Infosec Institute -
The mitre ATT&CK framework breaks the cyberattack lifecycle into a set of objectives that an attacker may need to achieve during their attack. For each of these objectives (called tactics), the ATT&CK framework describes various methods (called techniques) by which an attacker can achieve these goals.
One of the MITRE ATT&CK tactics is lateral movement. This tactic addresses the fact that an attacker does not always immediately gain access to the system that hosts their final objective. Instead, an attacker often needs to move from the initially compromised machine (often a user workstation) through the network to another system (often a high-value target like a database). This lateral movement can be achieved in a few different ways.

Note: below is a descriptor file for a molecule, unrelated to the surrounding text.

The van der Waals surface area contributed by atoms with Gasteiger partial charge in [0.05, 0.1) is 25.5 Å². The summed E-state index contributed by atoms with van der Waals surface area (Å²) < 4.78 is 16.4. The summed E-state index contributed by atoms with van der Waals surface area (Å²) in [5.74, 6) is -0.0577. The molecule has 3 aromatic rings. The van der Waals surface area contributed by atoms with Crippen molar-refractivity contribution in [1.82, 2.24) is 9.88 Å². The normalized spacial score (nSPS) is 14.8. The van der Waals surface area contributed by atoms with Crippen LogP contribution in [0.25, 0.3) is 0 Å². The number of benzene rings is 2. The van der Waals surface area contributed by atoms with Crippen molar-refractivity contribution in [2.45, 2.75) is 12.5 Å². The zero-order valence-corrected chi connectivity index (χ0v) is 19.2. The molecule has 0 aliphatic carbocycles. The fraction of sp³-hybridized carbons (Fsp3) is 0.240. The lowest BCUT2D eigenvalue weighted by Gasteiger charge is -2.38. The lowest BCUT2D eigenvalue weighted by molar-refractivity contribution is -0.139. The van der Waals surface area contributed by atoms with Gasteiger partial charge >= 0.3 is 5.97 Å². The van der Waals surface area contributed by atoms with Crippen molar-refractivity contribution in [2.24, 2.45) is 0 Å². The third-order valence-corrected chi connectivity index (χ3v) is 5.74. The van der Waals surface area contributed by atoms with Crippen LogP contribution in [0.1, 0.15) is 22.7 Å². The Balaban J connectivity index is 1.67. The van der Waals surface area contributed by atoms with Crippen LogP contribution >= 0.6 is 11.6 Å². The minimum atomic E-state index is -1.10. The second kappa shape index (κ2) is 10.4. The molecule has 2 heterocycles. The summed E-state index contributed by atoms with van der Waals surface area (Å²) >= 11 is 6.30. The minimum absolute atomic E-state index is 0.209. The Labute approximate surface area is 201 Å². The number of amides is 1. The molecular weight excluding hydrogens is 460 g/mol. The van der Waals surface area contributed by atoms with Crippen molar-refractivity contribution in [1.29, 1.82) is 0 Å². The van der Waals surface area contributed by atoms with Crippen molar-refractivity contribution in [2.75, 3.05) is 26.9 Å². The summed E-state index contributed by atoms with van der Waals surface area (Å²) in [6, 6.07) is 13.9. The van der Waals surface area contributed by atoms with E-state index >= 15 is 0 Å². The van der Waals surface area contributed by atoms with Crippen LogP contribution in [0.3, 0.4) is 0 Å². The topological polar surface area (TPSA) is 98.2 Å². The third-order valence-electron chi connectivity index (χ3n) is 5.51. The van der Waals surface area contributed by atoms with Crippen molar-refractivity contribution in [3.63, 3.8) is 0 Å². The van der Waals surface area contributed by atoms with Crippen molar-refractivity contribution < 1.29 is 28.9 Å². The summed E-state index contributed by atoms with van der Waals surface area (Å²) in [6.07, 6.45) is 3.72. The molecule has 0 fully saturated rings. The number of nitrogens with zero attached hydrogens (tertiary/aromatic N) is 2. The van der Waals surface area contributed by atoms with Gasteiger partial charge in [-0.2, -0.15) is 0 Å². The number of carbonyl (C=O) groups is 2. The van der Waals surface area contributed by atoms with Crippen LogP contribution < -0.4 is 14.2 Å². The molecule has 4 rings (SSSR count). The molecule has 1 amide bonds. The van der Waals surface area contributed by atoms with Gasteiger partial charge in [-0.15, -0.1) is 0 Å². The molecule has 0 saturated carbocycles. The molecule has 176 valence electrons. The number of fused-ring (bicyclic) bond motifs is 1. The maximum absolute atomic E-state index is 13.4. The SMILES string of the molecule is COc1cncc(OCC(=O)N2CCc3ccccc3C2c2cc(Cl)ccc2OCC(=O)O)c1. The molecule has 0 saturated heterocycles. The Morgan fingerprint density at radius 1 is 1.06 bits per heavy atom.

Introduction to remote services
One of the techniques for the lateral movement tactic is to take advantage of remote services within an organization’s environment. These services are designed to provide users with access to certain functionality hosted on other machines.
A common example of remote service is a file server, which provides shared storage for several different systems. By exploiting this shared file server, an attacker can expand their access to the target network.
SMB/windows admin shares
Admin shares are an example